So that, among other things, God willing, we could learn better ways to dampen some of the oscillations of hate…

    **

    I was looking at a comment in the recent ICSR report, Al-Qaeda at the Crossroads [h/t @azelin], and ran across this quote which struck me from an oblique angle:

    About ten core leaders have been subsequently killed, including Atiyah Abd al-Rahman, Abu Hafs al-Shahri, Samir Khan, Anwar al-Awlaki, and Abu Yahya al-Libi.

    Let’s take a look at these folk: Atiyah Abd al-Rahman was reported via Bill Roggio at Long War Journal as al Qaeda’s “operations chief” and a major planning a major attack on the US for the tenth anniverary of 9/11, as AQ’s “general manager” and bin Laden‘s “chief of staff”. Abu Hafs al-Shahri was another “operations chief”. Samir Khan was a publicist, the editor of the English-language magazine Inspire. Anwar al-Awlaki was a minor theologian with a talent for publicity and a decent understanding of his American audience…

    And as for Abu Yahya al-Libi, here’s an excerpt from an NYT piece about him:”I call him a man for all seasons for A.Q.,” said Jarret Brachman, a former analyst for the Central Intelligence Agency who is now research director of the Combating Terrorism Center at West Point. “He’s a warrior. He’s a poet. He’s a scholar. He’s a pundit. He’s a military commander. And he’s a very charismatic, young, brash rising star within A.Q., and I think he has become the heir apparent to Osama bin Laden in terms of taking over the entire global jihadist movement.”

    On that telling, al-Libi alone would be almost enough for my purposes — but let’s go with the whole list. The AQ mindset involves courage, poetry, scholarship, punditry and command and control. Specify that the scholarship needs to include theology (AQ at one point sent al-Libi to Mauretania for advanced Islamic studies) as well as strategy and guerrilla warfare (think Abu Mus’ab al-Suri, who was well-read in Taber’s The War of the Flea, Chairman Mao, Che Guevara, and Vo Nguyen Giap), and the significant influences on the jihadist mind begin to swim into focus.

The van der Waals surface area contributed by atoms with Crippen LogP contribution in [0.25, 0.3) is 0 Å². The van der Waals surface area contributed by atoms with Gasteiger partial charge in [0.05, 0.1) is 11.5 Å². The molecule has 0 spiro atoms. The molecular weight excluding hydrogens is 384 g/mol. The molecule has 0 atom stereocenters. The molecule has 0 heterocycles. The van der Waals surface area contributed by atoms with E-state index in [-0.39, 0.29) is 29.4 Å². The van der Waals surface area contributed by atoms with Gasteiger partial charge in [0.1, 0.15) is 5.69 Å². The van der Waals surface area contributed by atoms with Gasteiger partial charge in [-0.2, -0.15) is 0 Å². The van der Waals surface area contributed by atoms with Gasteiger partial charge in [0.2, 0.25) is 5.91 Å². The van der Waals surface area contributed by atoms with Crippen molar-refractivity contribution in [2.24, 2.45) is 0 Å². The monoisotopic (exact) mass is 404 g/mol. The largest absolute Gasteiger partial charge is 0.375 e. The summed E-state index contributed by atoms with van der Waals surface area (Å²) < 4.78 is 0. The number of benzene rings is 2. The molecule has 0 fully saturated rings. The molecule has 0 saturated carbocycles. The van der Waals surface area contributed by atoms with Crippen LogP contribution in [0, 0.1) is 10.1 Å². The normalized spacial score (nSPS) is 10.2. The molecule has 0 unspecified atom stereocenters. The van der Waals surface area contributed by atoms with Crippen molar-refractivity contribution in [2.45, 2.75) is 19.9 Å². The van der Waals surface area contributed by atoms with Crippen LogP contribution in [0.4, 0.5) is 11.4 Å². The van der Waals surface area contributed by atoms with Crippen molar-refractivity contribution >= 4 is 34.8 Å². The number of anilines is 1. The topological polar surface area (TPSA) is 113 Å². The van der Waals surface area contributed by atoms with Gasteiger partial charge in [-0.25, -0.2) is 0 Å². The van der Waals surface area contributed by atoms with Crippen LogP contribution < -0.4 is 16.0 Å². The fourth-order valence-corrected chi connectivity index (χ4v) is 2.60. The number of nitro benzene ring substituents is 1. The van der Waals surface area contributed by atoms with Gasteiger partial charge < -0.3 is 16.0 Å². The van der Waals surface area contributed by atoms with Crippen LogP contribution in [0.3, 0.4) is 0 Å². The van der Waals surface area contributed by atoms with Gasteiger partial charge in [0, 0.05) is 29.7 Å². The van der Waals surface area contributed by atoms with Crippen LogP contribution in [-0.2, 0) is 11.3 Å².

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    See, I’m nudging my way to something fairly close to the Lincoln mention in Fred Kaplan‘s Slate piece about Petraeus the other day:

    Toward the end of the war, as the senior planning aide to Army Chief of Staff Gen. George Marshall, Lincoln realized that the Army needed to breed a new type of officer to help the nation meet its new global responsibilities in the postwar era. This new officer, he wrote to a colleague, should have “at least three heads—one political, one economic, and one military.” He took a demotion, from brigadier general to colonel, so he could return to West Point and create a curriculum “to improve the so-called Army mind” in just this way: a social science department, encouraging critical thinking, even occasionally dissent.

    How would we map these mental processes? How would we map the jihadist’s equivalent?

    **

    While I was fishing around for AQ leadership lists in search of an education, I ran across Robert Mackey‘s amusing piece on his NYT blog back in 2010, titled Eliminating Al Qaeda’s No. 3, Again, in which he mentioned as killed or captured claimants to the #3 spot Mustafa Abu al-Yazid, described as “a top financial chief for Al Qaeda” and quotes a colleague as saying “many of Mr. Yazid’s predecessors in Al Qaeda’s No. 3 slot” – from the Bush years alone, he lists Abu Zubaydah, Khalid Shaikh Mohammed, Abu Faraj al-Libbi, Hamza Rabia and Saif al-Adel.

    Okay, we should definitely add “financial chief” to my list above.

    The humorist and the artist in me often lead the more serious analyst in me to insights I’d not otherwise have access to, and since I’m worrying away at the notion that analysis needs to feature both “interior” (mind, heart) and “external” (world) realities, I keep the artistry and humor in my analyses, and hope that makes them more rather than less accessible — so let’s run with the AQ#3 nonsense for a bit.

    Mackey’s is a slightly tongue in cheek treatment of a reasonably serious topic. On Twitter the humor gets more incisive, with Andy Borowitz claiming 9,000 AQ#3s have been killed, and AQ#3 in person setting up a twitter account and tweeting merrily away for a while, see the two sample tweets in this SPECS graphic:

    My sources for those two tweets were Bupbin and AlQaedaNumber3.